STREATOR, Ill. (AP) — Fire has destroyed the old four-story Lipton Tea building in Streator, The Associated Press reported.
Firefighters were called to the scene late Saturday night and worked throughout the early morning on Sunday to extinguish the fire. Crews from Streator, Peru and Ottawa used aerial ladders to fight the fire, while tankers fro m as far away as Saunemin ferried water to the site, the AP reported.
Ottawa Capt. Buck Manley says firefighters could be at the scene for days to make sure the fire is out. As of 11 a.m., Ottawa and Streator departments still were at the scene.
The Lipton Tea building once was considered for the National Register of Historic Places. The company left Streator in 1964, and the warehouse most recently stored plumbing and heating equipment.
Fire officials did not say how the fire started, but said they’d hold a news conference Monday morning.
A first crew of Ottawa firefighters was on the scene 1-7 a.m., and the relief crew and the rest of the Ottawa firefighters were released from the scene at 11:25 a.m. and got back to the station at noon. Peru firefighters were released from the scene at 7:30 a.m., Manley said. Streator firefighters believed some of the timbers in the building were 14 inches by 14 inches, Manley told the NewsTribune, saying he would anticipate hot spots and possible flare-ups for some time to come, due to the manner in which the building was constructed.
“They call it a Type 4 Heavy Mill construction,” he said. The rear portion of the building, he said, had more poured concrete and was less flammable than the front.
Peru Fire Dept. Capt. Rick Abbott was at the station just after midnight when the Mutual Aid Box Alarm System alert went out to dispatch Streator’s neighboring departments to the address of the multi-story building which. Abbott immediately brought up Google’s maps, to discover the building was on Route 18 downtown quite near the Streator fire department.
“The address for some reason seemed familiar … I went to street view (on Google Earth on the computer) and thought, ‘wow, that’s big.’” Abbott said this morning a couple of hours afterPerufirefighters returned from the scene.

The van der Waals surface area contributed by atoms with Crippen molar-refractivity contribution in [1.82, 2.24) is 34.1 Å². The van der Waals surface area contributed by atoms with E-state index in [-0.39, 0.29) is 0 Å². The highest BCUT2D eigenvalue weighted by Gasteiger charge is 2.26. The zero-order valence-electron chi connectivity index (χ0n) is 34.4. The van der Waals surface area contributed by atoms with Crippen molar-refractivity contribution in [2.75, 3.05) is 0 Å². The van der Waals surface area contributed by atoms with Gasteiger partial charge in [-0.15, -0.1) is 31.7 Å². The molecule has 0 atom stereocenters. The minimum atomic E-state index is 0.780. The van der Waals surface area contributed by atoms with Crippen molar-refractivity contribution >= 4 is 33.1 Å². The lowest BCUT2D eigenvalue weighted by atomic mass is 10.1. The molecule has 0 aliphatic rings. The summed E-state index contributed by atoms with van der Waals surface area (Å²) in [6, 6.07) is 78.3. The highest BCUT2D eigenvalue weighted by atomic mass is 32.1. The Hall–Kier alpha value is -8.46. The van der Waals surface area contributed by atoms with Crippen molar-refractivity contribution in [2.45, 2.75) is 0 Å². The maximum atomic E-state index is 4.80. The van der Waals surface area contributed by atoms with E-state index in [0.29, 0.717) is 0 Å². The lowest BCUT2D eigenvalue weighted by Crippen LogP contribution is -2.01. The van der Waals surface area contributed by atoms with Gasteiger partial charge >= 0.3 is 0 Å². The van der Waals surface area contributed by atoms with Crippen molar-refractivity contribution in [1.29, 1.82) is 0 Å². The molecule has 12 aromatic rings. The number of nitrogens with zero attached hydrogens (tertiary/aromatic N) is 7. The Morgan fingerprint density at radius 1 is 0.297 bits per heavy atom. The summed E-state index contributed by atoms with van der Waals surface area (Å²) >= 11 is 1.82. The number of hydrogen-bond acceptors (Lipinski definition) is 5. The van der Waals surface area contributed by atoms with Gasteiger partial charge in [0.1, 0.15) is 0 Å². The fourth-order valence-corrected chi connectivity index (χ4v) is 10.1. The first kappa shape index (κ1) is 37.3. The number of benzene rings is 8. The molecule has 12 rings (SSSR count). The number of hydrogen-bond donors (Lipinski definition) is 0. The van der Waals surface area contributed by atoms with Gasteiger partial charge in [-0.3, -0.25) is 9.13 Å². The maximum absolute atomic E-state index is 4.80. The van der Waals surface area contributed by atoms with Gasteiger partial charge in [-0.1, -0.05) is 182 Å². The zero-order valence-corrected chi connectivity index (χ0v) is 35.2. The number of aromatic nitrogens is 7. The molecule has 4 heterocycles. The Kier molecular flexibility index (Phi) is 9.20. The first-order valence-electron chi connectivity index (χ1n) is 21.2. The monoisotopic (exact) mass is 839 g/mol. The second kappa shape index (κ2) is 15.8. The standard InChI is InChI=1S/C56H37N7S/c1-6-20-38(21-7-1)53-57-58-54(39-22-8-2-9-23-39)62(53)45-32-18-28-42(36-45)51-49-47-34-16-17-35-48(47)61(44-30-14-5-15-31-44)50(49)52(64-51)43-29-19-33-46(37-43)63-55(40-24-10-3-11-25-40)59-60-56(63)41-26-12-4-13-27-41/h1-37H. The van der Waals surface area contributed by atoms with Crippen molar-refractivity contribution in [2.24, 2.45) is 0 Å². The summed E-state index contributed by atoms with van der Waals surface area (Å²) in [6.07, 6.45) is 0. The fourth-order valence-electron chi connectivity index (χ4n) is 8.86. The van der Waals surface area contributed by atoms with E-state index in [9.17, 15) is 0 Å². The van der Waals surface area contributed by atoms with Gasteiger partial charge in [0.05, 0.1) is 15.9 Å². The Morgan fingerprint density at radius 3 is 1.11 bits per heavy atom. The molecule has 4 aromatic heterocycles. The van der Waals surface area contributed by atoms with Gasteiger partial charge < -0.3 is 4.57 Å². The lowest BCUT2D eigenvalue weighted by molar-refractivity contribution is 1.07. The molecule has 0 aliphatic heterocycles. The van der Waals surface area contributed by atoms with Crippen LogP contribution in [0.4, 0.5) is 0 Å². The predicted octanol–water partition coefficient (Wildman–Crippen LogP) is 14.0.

He stayed up for a while and looked up more photos of the old Lipton building, figuring he soon would need to brief fellow firefighters about the structure.
Several minutes went by and the MABAS traffic ceased. About 45 minutes after the first call, the alarm sounded forPeru. Such a big fire, not as big without as much fuel stored as what was inside the recycling business involved in the Westclox fire on New Year’s night, got the adrenaline pumping for the firefighters, Abbott admits.
By the time Abbott had his gear ready and the door open forPeru’s aerial platform truck, firefighters Rob Ankiewicz, Todd Haegele, Jeff Camenisch and Bill Krolak were at the station and ready.
Abbott said the building already was badly damaged by the time firefighters arrived, and the Peru aerial was sent to the back side of the building to try to contain the spread of the fire from the front, where Ottawa and Streator aerial trucks were posted.
The building was deemed unsafe, he said, by the timePeruarrived and he was aware of no firefighters being sent inside, at least from the portion of the building where his crew was. He figured the Peru truck pumped more than 100,000 gallons of water.
“We pretty much flowed water the whole time we were there,” Abbott said of the six hours the Peru firefighters spent at the scene.
Abbott said he wasn’t sure exactly what was inside the building, but he believed some of the building was used for storing plumbing fixtures such as tubs.